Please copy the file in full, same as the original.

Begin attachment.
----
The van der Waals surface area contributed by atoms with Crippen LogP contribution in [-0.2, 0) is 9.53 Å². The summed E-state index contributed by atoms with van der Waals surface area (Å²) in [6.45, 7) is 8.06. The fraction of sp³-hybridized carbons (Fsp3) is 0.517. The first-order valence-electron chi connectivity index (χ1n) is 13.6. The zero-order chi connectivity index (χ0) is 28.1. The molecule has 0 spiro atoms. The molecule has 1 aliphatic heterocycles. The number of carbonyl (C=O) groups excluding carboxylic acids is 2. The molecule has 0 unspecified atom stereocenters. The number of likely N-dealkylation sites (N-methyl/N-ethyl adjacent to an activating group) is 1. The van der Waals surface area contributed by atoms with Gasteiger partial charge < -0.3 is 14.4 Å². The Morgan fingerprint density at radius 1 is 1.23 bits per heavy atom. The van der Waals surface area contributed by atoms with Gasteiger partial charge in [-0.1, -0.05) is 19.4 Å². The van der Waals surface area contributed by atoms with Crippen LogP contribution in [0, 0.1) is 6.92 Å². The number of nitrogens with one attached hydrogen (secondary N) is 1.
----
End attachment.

The van der Waals surface area contributed by atoms with Crippen LogP contribution in [-0.2, 0) is 9.53 Å². The summed E-state index contributed by atoms with van der Waals surface area (Å²) in [6.45, 7) is 8.06. The fraction of sp³-hybridized carbons (Fsp3) is 0.517. The first-order valence-electron chi connectivity index (χ1n) is 13.6. The zero-order chi connectivity index (χ0) is 28.1. The molecule has 0 spiro atoms. The molecule has 1 aliphatic heterocycles. The number of carbonyl (C=O) groups excluding carboxylic acids is 2. The molecule has 0 unspecified atom stereocenters. The number of likely N-dealkylation sites (N-methyl/N-ethyl adjacent to an activating group) is 1. The van der Waals surface area contributed by atoms with Gasteiger partial charge < -0.3 is 14.4 Å². The Morgan fingerprint density at radius 1 is 1.23 bits per heavy atom. The van der Waals surface area contributed by atoms with Gasteiger partial charge in [-0.1, -0.05) is 19.4 Å². The van der Waals surface area contributed by atoms with Crippen LogP contribution in [0, 0.1) is 6.92 Å². The number of nitrogens with one attached hydrogen (secondary N) is 1.